Bentley’s lottery bill, SB 3, had to be reviewed in a House committee today in order for the House to be able to pass it by the Wednesday deadline for the November ballot.

Rep. Ken Johnson, R-Moulton, slowed the pace for the lottery bill in what some called “an unusual move” because of a procedural rule that was not met — the meeting time wasn’t advertised 24 hours in advance, reported the Decatur Daily.

For the committee meeting to take place, four-fifths of the votes were needed. The House voted 59–33, four votes short.

The lottery bill isn’t dead, however. SB 3 could be voted on in a special election if House members agree on it. If the bill passes later in this special session, it will require a special election.

The bill is an attempt to fund the state’s $85 million Medicaid shortfall by creating a statewide and Powerball lottery, a move that Bentley claims would generate $225 million in revenue.

For more information on how a lottery is unlikely to garner $225 million, click here.

For ongoing lottery coverage, visit

To contact your representative, visit

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WMU Foundation helps Louisiana church assist flood survivors with immediate needs

Flooding in Louisiana by Ryann Mitchell

Photo by Ryann Mitchell

BIRMINGHAM (WMU Foundation, TAB) — National Woman’s Missionary Union (WMU) and the WMU Foundation awarded a $6,000 grant from the HEART (Humanitarian Emergency Aid for Rebuilding Tomorrow) Fund to First Baptist Church, Lafayette, Louisiana, for disaster relief (DR) related to the recent flooding.

“We’re helping about 40 families who are affected,” said Andrea McKenzie, minister of missions and college students at First, Lafayette. “Their homes were not in a flood zone and they do not have flood insurance. Their neighborhoods had never flooded before but now they have several inches of water in their homes.”

Church members and volunteers will use the HEART Fund grant to purchase items needed immediately such as diapers and wipes, baby formula and food. The grant also will be used to purchase gift cards that families can use to buy necessities and for cleanup and rebuilding efforts.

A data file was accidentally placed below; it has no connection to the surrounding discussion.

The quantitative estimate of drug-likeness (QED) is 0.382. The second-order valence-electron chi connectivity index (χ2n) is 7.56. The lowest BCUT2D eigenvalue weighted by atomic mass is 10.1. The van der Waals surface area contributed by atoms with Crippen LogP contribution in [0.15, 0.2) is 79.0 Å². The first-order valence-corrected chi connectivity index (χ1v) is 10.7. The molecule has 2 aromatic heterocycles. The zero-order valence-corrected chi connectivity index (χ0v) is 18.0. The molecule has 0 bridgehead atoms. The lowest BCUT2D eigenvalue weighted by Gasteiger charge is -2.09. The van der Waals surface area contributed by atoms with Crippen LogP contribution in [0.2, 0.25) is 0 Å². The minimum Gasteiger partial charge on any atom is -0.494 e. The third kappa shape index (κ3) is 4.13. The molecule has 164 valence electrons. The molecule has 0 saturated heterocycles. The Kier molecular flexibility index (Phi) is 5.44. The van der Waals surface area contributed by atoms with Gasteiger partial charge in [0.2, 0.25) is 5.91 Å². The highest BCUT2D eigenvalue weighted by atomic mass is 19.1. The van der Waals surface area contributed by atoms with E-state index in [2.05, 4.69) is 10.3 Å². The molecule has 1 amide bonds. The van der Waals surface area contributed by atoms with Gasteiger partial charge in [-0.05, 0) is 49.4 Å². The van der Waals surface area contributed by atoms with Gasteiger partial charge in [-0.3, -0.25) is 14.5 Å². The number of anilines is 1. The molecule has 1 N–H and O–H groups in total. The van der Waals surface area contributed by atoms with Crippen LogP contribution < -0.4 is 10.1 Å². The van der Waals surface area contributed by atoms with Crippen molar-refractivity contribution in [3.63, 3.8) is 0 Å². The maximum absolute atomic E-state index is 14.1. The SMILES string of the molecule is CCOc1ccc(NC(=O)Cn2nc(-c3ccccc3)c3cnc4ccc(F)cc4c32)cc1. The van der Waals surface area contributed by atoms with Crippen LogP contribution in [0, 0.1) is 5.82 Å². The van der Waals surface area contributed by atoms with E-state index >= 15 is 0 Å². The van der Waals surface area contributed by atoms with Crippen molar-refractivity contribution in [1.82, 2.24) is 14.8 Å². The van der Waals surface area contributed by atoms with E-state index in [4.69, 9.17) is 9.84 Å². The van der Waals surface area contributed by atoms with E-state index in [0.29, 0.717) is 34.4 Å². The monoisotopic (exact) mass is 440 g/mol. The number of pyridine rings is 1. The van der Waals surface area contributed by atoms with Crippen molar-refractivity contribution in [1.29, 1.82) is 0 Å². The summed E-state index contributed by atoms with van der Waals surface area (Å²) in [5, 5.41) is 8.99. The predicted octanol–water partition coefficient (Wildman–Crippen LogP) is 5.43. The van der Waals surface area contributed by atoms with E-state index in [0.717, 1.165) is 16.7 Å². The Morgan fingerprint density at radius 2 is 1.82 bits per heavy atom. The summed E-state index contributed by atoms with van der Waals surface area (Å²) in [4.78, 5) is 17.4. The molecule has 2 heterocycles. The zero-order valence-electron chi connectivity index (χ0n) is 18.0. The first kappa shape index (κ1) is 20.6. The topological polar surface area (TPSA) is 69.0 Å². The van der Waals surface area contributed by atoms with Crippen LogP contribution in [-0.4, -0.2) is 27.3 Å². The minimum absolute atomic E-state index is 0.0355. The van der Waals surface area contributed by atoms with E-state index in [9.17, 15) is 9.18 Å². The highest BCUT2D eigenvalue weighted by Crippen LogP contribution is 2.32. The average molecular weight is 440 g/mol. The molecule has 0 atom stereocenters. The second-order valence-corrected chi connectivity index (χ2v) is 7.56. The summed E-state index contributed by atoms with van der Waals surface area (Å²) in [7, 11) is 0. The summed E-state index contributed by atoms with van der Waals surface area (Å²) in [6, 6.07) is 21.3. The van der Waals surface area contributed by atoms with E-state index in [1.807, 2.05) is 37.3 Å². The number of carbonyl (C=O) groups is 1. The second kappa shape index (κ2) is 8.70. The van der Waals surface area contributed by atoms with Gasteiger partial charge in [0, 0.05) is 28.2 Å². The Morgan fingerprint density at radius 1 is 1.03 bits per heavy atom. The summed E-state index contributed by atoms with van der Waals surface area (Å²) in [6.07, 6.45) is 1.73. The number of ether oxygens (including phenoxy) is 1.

“When we learn of disasters we sometimes feel all we can do is pray,” explained Judith Edwards, WMU Foundation board member. “By giving to the HEART Fund, even those of us who cannot physically help can still reach out to the hurting in Christ’s name.”

The WMU Foundation is considering additional HEART Fund grants as relief and rebuilding efforts continue.

“There are immediate needs like food and shelter now, but there will be many additional needs in the days and weeks ahead,” said David George, WMU Foundation president. “We will continue to help as people face the challenges of rebuilding and putting their lives back together.”

The WMU Foundation is accepting donations to the HEART Fund for disaster relief victims online at or by mail to WMU Foundation HEART Fund, 100 Missionary Ridge, Birmingham, AL 35242.

Alabama Baptists also have boots on the ground through their trained DR volunteers and will be involved with cleanup efforts for the long run. To assist with Alabama Baptist DR efforts, visit

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What Alabamians have to say about a lottery

BIRMINGHAM (TAB) — Alabamians have less than 24 hours to decide where they really stand on the issue of the lottery so they can contact their representative and have a heart-to-heart conversation. To contact your representative before the Tuesday afternoon session of the House of Representatives, go to


Katherine Green Robertson

“To put it simply, the spenders have a want, but they’ve done a good job convincing the people that it’s a need. … Make no mistake, the lottery is a tax — a hidden tax, disguised as entertainment, and supplied through a state-run monopoly — and it will almost assuredly lead to more taxes as politicians are further enabled to avoid the kinds of tough decisions that they were elected to make.”
Katherine Green Robertson, vice president of  Alabama Policy Institute (API)

“When selling the public on the ideal of a lottery, proponents always provide a high estimate of the amount of money that will be raised for the state treasury. Governor Bentley says that he expects a lottery to bring in $250 to $300 million. But, that is nothing but pie in the sky. … Governor Bentley says they have cut all that they can cut, but having served in the Alabama Senate for 8 years and also served 5 years as the Chief Economic Advisor to the Governor in the 1990’s, I can tell you there is much more that can be cut without seriously jeopardizing the welfare of our citizens.”
— Bill Armistead, immediate past chairman of the Alabama Republican Party and former senator, in an op-ed for


Terrell Kennedy

“It’s unbelievable to me that many of our politicians, many of them who … grew up just like I did and now they have the power to make great decisions for our people and this is what they’re offering?”